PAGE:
Saturday, September 15, 2018

Lessons After One Year of Investing

For those that are new to the blog, I began dividend growth investing at the beginning of September 2017. As such, I have been investing for just over one year at the time I'm writing this post. Along the way, I have applied much of what I already learned over the years. Although I already knew these lessons, I think it's a bit different to apply these lessons from a practical standpoint versus the theoretical standpoint I had before I began investing. With that being said, let's delve into 3 lessons I've applied after one year of investing.

Lesson 1: Ignore The Noise

When you're first starting out investing, it can be tempting to watch the financial media like CNBC. However, what I've realized about the financial media since investing is that it seems as though they are interested in driving ratings. They do this by playing on the two most detrimental emotions an investor can fall back on in lieu of cold, hard analysis. Those emotions are fear and euphoria. It's these strong emotions that bring back viewers time and time again. It's also these strong emotions that lead to irrational behavior, and disappointing results. For instance, the average investor has substantially under-performed the S&P 500 index over the past twenty years. This is primarily because investors let their emotions get the better of them. When you tune out the noise and focus solely on the fundamentals of your investments, that is when you are able to perform in line with the market or even beat the market. Even recently, investors had to endure a market correction this past February that saw the S&P 500 enter into correction territory, only to battle back and end the month down 3.9%. I'm sure during this time the financial media was selling fear, prompting some investors to exit the market. Unfortunately, for investors that did exit the market at the low on February 8th, the S&P 500 has since rallied 11.3% (as of September 9, 2018). This just proves that nobody can accurately predict the market, and that you shouldn't try to either.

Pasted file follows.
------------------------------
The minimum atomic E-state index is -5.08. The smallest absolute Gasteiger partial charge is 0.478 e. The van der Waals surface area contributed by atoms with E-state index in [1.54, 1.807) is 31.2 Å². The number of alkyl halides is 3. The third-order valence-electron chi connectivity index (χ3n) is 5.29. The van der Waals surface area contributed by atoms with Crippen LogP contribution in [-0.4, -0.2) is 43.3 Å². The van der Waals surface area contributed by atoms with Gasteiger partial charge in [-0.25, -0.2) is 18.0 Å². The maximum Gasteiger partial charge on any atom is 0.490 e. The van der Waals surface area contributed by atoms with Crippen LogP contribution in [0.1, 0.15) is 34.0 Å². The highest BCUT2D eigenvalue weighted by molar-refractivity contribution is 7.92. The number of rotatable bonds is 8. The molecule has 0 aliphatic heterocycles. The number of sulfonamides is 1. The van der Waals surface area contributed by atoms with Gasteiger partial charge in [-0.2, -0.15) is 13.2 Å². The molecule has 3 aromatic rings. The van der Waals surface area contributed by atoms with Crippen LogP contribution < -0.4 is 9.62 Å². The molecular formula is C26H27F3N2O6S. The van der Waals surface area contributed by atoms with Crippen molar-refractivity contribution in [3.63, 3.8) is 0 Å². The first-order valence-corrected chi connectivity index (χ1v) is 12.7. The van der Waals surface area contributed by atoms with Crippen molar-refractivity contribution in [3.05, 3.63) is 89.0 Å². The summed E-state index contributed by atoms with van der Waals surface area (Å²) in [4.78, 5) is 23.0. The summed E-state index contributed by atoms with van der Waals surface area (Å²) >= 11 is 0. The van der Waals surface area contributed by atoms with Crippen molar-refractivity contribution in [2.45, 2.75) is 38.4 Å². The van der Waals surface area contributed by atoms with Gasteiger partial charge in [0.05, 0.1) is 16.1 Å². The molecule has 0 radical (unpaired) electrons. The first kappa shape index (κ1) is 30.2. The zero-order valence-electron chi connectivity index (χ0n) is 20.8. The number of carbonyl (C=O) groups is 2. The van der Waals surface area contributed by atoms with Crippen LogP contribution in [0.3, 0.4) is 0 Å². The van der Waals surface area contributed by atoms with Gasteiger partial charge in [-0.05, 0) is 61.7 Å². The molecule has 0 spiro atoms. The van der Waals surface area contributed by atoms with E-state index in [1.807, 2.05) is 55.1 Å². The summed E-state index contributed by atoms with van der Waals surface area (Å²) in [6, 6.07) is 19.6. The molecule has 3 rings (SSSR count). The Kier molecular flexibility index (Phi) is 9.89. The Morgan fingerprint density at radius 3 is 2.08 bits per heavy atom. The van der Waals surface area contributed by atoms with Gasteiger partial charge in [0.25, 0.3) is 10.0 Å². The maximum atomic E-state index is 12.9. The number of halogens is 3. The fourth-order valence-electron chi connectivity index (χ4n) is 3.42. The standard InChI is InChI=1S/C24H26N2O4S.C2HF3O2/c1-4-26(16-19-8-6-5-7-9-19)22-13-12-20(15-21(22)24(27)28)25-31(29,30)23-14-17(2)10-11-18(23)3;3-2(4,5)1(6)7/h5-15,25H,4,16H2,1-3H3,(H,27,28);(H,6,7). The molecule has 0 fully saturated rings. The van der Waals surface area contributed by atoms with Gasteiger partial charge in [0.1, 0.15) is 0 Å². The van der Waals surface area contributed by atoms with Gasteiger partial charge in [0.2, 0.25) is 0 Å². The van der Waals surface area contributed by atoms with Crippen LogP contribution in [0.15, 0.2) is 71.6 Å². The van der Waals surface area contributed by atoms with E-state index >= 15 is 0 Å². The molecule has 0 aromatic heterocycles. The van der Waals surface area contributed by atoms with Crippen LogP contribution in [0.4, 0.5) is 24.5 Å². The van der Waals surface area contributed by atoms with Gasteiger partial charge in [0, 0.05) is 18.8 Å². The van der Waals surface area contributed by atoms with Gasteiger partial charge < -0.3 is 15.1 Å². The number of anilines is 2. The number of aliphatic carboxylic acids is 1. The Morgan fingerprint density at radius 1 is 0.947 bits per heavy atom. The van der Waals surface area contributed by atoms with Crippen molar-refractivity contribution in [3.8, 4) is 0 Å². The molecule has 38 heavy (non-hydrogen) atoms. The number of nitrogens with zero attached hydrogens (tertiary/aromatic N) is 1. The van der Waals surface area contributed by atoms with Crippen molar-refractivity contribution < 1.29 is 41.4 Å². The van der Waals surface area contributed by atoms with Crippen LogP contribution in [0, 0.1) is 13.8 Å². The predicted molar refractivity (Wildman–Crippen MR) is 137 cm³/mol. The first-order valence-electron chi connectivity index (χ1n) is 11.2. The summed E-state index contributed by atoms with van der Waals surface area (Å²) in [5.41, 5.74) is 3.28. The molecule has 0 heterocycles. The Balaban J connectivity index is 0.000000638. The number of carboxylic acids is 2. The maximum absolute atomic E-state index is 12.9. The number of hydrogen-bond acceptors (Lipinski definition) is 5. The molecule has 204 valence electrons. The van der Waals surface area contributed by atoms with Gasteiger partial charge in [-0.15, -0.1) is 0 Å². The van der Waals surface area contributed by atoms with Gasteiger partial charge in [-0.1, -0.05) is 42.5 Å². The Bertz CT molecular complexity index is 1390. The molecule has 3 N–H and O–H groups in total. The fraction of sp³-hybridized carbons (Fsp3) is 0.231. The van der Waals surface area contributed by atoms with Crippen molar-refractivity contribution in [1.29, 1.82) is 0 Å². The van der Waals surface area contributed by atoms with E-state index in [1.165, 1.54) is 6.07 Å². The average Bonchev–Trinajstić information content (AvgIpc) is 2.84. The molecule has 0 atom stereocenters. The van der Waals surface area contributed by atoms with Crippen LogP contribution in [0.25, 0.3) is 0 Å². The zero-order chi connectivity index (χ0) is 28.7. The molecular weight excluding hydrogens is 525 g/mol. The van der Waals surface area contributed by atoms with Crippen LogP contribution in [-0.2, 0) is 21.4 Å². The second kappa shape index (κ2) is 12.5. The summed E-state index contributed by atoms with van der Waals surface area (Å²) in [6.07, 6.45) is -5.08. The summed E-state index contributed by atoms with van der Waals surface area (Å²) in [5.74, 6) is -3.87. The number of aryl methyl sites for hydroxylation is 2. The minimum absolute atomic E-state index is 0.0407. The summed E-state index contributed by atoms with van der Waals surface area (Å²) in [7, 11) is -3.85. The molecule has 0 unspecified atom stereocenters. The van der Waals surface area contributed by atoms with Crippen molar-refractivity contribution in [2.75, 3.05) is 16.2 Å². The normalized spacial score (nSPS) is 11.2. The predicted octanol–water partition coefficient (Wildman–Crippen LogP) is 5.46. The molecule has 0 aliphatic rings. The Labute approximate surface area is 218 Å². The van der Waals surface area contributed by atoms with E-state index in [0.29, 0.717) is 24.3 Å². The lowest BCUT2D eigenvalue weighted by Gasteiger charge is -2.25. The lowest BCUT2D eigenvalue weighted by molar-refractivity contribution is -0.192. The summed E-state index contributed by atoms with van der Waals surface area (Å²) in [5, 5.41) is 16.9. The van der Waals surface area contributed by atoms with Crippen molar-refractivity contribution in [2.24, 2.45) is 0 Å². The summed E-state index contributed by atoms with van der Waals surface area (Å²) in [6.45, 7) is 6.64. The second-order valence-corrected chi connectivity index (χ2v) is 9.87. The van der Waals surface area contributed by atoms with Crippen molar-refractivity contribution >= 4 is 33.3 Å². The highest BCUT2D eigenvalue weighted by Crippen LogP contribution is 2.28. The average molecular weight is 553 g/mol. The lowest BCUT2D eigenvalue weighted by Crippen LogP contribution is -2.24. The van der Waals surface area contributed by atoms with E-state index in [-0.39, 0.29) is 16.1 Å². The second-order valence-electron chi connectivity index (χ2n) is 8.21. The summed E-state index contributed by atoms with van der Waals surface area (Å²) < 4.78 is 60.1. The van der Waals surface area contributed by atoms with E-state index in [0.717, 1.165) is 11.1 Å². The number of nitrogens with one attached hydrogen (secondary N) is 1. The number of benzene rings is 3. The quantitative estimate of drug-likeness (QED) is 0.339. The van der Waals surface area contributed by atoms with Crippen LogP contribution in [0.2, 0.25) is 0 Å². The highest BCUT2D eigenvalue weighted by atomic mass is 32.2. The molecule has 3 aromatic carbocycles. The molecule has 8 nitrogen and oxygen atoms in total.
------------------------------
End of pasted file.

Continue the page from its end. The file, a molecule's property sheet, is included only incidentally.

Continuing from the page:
Lesson 2: Capitalize on Market Inefficiencies

No matter what the stock market does, there will always be intelligent investments available to you. We have been in a bull market now for nearly 10 years. As a result of this, it is becoming more difficult to find intelligent investments worth considering. But make no mistake about it, there will always be intelligent investments available for your consideration. For instance, one of those investments at the present is Abbvie. According to the Nasdaq, Abbvie is projected to grow its earnings by 14% a year over the next 5 years on top of the current 4.1% dividend yield. Assuming the valuation multiple remains the same, investors are looking at 18% annual returns over the next 5 years. Even if those growth estimates prove to be inaccurate with the risks of an investment in Abbvie materializing, and the company achieves only 8% growth in earnings during the next 5 years, an investor at today's prices is looking at a roughly 12% annual total return over the next 5 years. Abbvie is one of several companies out there that I believe is trading at a compelling valuation despite the overvaluation in some sectors of the market at present valuations.

Lesson 3: Utilize Diversification

One such reason I advocate for diversification among sectors can be seen in the oil market of 2016. Massive energy companies like Chevron reported a quarterly loss for the first time since 2002, with many MLPs cutting or suspending their dividends altogether. I think it goes without saying that if you derived a large chunk of your income from MLPs during this time, you were absolutely horrified during the most recent bear market in oil. It is for this reason alone that one should be well diversified across all sectors of the US economy. When the economy enters a recession, consumer staples and utilities should hold up well as the anchor of your portfolio, whereas the consumer discretionary and financial stocks in your portfolio will likely be trounced in comparison, possibly resulting in a few dividend cuts, from a combination of generous dividend payouts and a decline in profits that is common during recessionary periods.